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The Custodian of Paradise Paperback – Jun 19 2007

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Product Details

  • Paperback: 528 pages
  • Publisher: Vintage Canada (June 19 2007)
  • Language: English
  • ISBN-10: 0676978169
  • ISBN-13: 978-0676978162
  • Product Dimensions: 13.5 x 2.9 x 20.3 cm
  • Shipping Weight: 399 g
  • Average Customer Review: 4.0 out of 5 stars  See all reviews (3 customer reviews)
  • Amazon Bestsellers Rank: #268,658 in Books (See Top 100 in Books)
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Product Description

From Publishers Weekly

Sheilagh Fielding—a striking, unconventional, six-foot-three Newfoundland woman with a limp—returns from prolific Johnston's The Colony of Unrequited Dreams for this highly atmospheric sequel. Near the end of WWII, Fielding (as she is known), a notorious St. John's columnist, holes up on the nearby deserted island of Loreburn after her mother dies and leaves her a small inheritance. There, Fielding senses the presence of her mysterious "Provider," who has shadowed her all her life and whom she has never met face-to-face. As Fielding tells her story—abandoned by her mother at six; raised by a father who insinuates she's not his—Fielding's Provider draws closer to her solitary retreat. But Fielding has long kept another secret: she gave birth to twins at the age of 15, who were raised as her half-siblings by her mother in New York City. Johnston's descriptive prose can be exhilarating, from the windswept island to a dingy Manhattan, and he has a sure hand with historical nuggets. There's little tension over the 500-plus pages, and the denouement (her father's identity; her children's fate) is overblown. But Fielding is a fascinating character: she courts her own estrangement as much as she is tormented by it. (Apr.)
Copyright © Reed Business Information, a division of Reed Elsevier Inc. All rights reserved. --This text refers to the Hardcover edition.

From Booklist

Suspend your disbelief and sit back for a gripping read in the vein of a nineteenth-century romantic novel but featuring a twentieth-century woman. Feisty, iconoclastic, and extremely ironic, Sheilagh Fielding was originally introduced in Johnston's^B award-winning historical novel, The Colony of Unrequited Dreams (1999). There she was featured as the fictitious companion of Joey Smallwood, first premier of Newfoundland. Now, however, she is the star, and her story is a riveting one. The novel opens with Sheilagh, in time and space very close to the end of the novel, trying to find a deserted island to live on. The novel ends with her leaving that island, not many months later. But the time between those two events spans almost 30 years and two wars. Through the use of diaries--her own and others--as well as letters, Sheilagh tells her fascinating story, a tale that includes the puzzle of her paternity and the everlasting effects of her own motherhood. The unsatisfactory ending begs a sequel, but even so, this would make for a rousing discussion in a book club. Maureen O'Connor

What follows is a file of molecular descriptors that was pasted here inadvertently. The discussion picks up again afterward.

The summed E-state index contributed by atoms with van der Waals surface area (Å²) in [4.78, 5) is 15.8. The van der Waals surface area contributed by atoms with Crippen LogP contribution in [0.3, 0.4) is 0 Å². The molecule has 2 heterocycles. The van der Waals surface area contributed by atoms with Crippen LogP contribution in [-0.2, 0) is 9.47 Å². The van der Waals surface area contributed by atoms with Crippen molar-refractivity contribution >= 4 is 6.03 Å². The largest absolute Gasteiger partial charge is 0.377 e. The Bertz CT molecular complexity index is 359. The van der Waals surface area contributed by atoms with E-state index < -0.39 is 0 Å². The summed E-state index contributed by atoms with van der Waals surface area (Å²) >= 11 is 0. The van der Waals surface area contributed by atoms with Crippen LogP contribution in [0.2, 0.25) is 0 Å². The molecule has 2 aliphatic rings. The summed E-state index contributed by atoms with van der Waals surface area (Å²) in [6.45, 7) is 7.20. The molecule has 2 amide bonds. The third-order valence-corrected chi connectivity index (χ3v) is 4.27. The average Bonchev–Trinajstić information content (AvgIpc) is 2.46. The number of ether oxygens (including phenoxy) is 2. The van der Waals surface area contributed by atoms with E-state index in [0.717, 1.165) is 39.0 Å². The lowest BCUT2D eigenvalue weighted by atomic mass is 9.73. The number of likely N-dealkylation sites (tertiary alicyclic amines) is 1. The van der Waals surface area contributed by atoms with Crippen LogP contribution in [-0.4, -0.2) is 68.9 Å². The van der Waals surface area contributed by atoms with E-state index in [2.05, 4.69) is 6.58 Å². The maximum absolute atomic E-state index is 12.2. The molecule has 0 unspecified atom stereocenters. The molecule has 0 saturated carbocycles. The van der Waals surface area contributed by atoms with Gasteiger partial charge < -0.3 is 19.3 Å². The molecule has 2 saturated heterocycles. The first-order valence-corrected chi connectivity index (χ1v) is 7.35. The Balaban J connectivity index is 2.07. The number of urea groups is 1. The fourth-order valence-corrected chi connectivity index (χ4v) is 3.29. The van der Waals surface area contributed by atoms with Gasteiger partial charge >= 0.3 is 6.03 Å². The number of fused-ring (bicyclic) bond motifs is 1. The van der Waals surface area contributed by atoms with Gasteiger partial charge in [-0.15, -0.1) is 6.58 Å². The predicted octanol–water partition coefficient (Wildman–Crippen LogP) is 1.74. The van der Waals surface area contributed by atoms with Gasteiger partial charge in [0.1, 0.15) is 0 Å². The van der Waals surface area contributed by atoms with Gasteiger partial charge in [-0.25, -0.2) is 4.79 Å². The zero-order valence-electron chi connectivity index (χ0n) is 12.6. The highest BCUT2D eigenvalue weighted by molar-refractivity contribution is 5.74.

Copyright © American Library Association. All rights reserved --This text refers to the Hardcover edition.

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Most helpful customer reviews

4 of 4 people found the following review helpful By Leah Driscoll on Jan. 17 2010
Format: Paperback
My only regret was when the book ended; not that the ending was bad, just that I enjoyed this book so much I could have kept reading it for weeks! Johnston's "Sheilagh Fielding" is witty and worn from sorrow, recounting the trouble from her past in the seclusion of an abandonned island off the coast of NewFoundland. (Who hasn't romanticized about living on a deserted island?) Her tale has some surprising twists that keep you page-turning for answers, which do not disappoint. This novel is composed of several well written letters of correspondence between the main character and her "provider" which take you back to the prohibition era; pre-confederate NFLD. I hadn't read any previous works from Johnston about this character, but I intend to.
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By HELENE LEBRUN on June 6 2015
Format: Paperback Verified Purchase
well written, little suspense; but i received two...???
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4 of 8 people found the following review helpful By Kelly Rossiter on Jan. 1 2007
Format: Hardcover
This new novel by Wayne Johnston picks up the story of Sheilagh Fielding, first introduced in The Colony of Unrequited Dreams. This character is a bitter, brittle, brilliant wreck of a woman. The reader delights in her wit and her repartee while glimpsing the grief that underpins everything in her life. Johnston has added an interesting plot to match this wonderful character study, making it a terrific read. My biggest quibble with the book is the length. Weighing in at over 500 pages I could have used a bit more editing. Don’t let that put you off reading it – it is worth the time.
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Most Helpful Customer Reviews on (beta) 9 reviews
11 of 11 people found the following review helpful
great companion to colony of unrequited dreams June 3 2007
By David W. Straight - Published on
Format: Hardcover
Johnston's excellent Colony of Unrequited Dreams featured Joey Smallwood

with Sheilagh Fielding as a strong secondary presence. This novel

reverses that order--it features Sheilagh Fielding with Joey Smallwood

more in the background. This is not a book that you can hurry through--

think of a cup of very hot, very rich coffee--you have to sip it and savor

it slowly.